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Win in Asia revives Padraig Harrington's dream of Major glory

By Karl MacGinty

It's just over six years but it feels like a lifetime ago. Half an hour after those 'scary eyes' had melted Sergio Garcia down the stretch at Oakland Hills, they were dancing merrily in Padraig Harrington's head. It was August 2008. He had the Wanamaker Trophy in his hands and a third Major title to his name in 13 months

Harrington was almost bursting with delight as he met a couple of fellow Irishmen on the verandah outside the media centre: ranked third in the world; Tiger's greatest rival; capable of winning Majors.

Harrington had cracked golf's Da Vinci Code. He knew he didn't have to play like God to achieve the Holy Grail. He had graduated into that exclusive band of players who turn up at Majors knowing they can win.

Given that advantage over all but a tiny minority of his rivals, it was almost a statistical certainty that more Major titles would follow. It really has been a long, long way from there to here.

Harrington still has 'The Knowledge' but has not given himself the opportunity to use it.

In 22 Majors he has played since Oakland Hills, he managed two top-10 finishes, at the 2012 Masters and US Open, against 10 missed cuts.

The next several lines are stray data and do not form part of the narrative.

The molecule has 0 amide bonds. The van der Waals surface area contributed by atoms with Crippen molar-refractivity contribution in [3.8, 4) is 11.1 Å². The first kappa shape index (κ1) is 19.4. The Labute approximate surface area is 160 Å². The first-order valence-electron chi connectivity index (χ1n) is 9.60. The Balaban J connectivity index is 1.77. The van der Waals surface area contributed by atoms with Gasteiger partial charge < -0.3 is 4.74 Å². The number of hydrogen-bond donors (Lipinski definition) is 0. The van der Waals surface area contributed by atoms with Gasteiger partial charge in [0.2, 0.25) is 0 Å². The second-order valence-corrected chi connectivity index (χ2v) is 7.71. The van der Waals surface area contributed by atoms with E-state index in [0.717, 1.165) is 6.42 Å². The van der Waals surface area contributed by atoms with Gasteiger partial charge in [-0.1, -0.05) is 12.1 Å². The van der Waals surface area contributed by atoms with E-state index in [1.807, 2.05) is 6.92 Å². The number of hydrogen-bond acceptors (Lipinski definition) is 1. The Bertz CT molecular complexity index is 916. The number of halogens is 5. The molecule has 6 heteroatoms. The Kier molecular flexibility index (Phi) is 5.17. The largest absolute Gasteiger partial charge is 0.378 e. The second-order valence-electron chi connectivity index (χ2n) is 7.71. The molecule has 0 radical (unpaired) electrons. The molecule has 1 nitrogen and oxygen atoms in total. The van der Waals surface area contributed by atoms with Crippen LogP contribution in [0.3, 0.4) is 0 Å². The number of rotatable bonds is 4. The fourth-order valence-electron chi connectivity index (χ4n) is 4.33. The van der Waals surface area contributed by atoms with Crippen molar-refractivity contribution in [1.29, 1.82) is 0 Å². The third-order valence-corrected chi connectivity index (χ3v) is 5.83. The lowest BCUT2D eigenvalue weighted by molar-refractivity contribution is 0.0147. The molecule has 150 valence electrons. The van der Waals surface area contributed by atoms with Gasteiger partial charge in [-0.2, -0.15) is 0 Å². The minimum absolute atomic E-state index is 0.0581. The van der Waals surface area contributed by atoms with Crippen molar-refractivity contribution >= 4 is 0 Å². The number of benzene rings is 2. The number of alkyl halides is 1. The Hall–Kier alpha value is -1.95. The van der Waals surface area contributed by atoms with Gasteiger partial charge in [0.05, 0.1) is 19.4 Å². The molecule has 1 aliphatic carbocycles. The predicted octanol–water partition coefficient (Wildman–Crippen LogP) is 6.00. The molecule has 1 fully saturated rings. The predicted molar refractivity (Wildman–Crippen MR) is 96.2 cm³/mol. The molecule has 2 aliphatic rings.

A player who used to view his performance in the Grand Slam arena as the true measure of his game these days struggles to get into the season's first two Majors.

He sat out the Masters and US Open last year and needs a win on the US PGA Tour or at least a couple in Europe in the New Year to qualify for Augusta in April.

Harrington's victory on Sunday at the Asian Tour's Indonesian Open, his first win in any Tour event for 50 months, offered 14 world points. Still, they propelled him 125 rungs up the world ladder to 260th.

He punched the air with such vigour in his moment of triumph in Jakarta because this win ranks among the most significant of the 29 in his career.

It has been astonishing in recent years to note Harrington's stoic acceptance of frustration and humiliation after his confidence completely abandoned him.

Not once has he thrown club or tantrum, nor let slip a cuss beyond the occasional exasperated 'Gee-whizz' under media interrogation. No whinging, whining or moaning, every setback invariably greeted with a smile, albeit sometimes forced. It's greatness of a different sort.

At 43, he's in good enough shape physically and, after last weekend, may soon be ready mentally to put 'The Knowledge' to use once again at Majors (just look at Ulsterman Darren Clarke's success at the 2012 Open at Sandwich).

So watch out for him at Hazeltine next August, if the wind doesn't howl at St Andrews.

Win or lose, he's been an inspiration to all who play the game.

In Rudyard Kipling's words, Harrington treats 'those two impostors, triumph and disaster', (almost) the same.

Now maybe he even can become 'The Man' once again at the Majors.

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